By the time we hit the age of 18, we have years of buying decisions behind us and generally feel like we’re too smart to be “sold” anything. Instead, we’re looking to be inspired to buy. Inspiring is the new selling. If you’re in sales or business development, one of the easiest ways to inspire customers is to show enthusiasm for your product. Arguably, there is nothing more contagious than enthusiasm, at least nothing that is still good for you. Yet, based on my research with women consumers, this “free” resource is often under-leveraged.
No doubt you’ve experienced it yourself: instead of being met with enthusiasm as a customer, you end up dealing with someone who shows little interest in helping you or provides zero follow up, even when you are prepared to spend money. Apathy is a silent sales killer. When we talk to women about less-than-inspiring buying experiences, it’s often summed up this way: I guess they didn’t need my money.
In a sales context, enthusiasm means demonstrating interest, focus and commitment to helping your customer. It means showing expertise and confidence in the product you’re selling and the company you represent. You don’t need to be an extravert to demonstrate enthusiasm and inspire others. In fact, in certain industries, an outward display of cheerleader-like enthusiasm would be inappropriate. The simple act of conveying genuine interest in solving your customer’s problem is a powerful way to inspire someone to work with you.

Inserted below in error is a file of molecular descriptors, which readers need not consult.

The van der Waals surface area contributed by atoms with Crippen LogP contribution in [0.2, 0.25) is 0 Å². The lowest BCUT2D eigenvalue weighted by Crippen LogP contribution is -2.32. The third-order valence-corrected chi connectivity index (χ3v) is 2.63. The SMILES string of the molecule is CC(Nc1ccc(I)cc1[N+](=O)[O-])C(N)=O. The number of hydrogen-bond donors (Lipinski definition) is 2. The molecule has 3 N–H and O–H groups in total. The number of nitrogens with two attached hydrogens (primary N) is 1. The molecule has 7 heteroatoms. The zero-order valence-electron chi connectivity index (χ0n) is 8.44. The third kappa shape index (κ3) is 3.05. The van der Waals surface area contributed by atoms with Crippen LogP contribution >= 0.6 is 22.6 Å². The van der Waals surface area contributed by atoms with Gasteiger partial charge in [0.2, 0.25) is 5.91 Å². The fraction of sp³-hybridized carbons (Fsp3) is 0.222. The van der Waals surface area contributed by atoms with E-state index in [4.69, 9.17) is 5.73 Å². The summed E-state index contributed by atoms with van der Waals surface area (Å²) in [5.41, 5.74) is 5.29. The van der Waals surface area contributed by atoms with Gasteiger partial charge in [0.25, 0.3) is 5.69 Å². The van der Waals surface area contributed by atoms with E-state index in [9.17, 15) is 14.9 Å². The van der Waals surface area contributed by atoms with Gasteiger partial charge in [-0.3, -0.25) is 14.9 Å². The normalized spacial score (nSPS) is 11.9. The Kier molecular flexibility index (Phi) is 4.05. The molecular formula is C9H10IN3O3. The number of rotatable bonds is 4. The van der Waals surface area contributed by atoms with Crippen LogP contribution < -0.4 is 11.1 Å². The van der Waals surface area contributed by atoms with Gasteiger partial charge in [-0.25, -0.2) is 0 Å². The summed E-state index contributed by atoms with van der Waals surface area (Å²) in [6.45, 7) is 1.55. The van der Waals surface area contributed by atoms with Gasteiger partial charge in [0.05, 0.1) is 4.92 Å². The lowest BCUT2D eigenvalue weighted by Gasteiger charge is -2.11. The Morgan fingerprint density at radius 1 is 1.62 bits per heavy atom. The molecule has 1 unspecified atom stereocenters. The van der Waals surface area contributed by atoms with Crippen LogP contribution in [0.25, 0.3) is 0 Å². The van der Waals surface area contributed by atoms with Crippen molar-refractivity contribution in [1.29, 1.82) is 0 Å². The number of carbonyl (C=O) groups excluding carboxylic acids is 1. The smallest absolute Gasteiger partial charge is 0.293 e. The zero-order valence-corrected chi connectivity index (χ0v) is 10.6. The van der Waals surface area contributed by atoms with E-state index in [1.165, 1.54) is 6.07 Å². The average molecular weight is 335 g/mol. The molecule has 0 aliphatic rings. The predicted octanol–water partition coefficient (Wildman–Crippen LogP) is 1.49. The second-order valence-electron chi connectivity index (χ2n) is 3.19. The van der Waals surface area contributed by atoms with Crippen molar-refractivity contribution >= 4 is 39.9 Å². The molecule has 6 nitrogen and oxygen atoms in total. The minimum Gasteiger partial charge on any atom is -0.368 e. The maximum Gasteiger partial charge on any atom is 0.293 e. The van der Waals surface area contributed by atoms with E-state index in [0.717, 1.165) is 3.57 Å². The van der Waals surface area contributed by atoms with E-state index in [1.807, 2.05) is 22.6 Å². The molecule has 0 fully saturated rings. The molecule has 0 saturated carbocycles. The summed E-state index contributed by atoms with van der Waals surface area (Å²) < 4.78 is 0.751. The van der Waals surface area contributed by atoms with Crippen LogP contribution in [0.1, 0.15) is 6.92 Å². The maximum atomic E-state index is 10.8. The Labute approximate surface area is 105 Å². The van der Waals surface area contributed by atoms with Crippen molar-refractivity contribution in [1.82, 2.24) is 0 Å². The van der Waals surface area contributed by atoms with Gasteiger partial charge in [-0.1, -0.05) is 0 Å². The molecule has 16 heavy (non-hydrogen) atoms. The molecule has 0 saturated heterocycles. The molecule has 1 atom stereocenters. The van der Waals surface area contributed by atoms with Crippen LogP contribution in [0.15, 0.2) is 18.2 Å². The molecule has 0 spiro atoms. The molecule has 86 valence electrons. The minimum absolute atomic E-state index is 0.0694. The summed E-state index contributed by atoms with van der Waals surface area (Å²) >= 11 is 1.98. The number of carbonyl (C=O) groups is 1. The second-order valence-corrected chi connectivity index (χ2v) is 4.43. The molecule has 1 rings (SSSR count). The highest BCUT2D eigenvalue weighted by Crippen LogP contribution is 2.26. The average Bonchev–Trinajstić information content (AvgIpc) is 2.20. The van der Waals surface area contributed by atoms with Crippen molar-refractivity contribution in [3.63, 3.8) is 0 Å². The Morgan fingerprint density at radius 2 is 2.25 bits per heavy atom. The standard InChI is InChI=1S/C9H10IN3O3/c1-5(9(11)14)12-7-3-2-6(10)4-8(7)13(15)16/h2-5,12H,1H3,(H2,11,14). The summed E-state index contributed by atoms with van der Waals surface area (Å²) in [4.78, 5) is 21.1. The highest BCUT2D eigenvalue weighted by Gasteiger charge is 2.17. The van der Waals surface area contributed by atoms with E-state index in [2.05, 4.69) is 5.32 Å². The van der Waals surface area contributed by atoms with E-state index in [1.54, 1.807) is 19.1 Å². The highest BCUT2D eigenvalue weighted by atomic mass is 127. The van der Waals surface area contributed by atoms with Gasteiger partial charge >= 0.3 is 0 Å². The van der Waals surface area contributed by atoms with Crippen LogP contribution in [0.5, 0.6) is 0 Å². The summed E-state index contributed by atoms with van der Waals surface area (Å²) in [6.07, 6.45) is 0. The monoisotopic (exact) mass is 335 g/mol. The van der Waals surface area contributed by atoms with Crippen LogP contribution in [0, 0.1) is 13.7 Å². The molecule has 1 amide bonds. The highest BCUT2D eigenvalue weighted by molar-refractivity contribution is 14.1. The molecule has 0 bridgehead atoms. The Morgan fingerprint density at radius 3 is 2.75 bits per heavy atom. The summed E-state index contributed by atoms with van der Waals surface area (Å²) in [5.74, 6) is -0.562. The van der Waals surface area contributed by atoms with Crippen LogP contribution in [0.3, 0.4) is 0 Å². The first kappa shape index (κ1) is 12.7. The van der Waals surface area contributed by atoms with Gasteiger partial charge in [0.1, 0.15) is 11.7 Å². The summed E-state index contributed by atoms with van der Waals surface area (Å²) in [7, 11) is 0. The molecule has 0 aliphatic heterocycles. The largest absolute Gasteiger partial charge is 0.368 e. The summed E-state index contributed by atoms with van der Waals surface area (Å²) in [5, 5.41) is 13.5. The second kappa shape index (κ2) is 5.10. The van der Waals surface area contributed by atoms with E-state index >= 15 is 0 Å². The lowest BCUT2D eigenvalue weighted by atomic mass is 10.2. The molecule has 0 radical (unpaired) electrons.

When we ask women to describe their best experiences working with a sales professional, they tend to describe it along these lines: “That person wasn’t trying to sell me; they were trying to help me.” This reinforces what we all know deep down: no matter what product or service we’re selling, what we’re really selling is help.
Though we can never control the actions of our customers, what we can control is our attitude toward every sales interaction. Even on days when you’re not feeling it, you can try to “summon” enthusiasm by being truly in the moment and focused on finding a solution for your customer. If you take a moment to reflect on the best experiences you’ve ever had with customers, and how great you felt afterward, chances are, you inspired them and mutual enthusiasm played a part.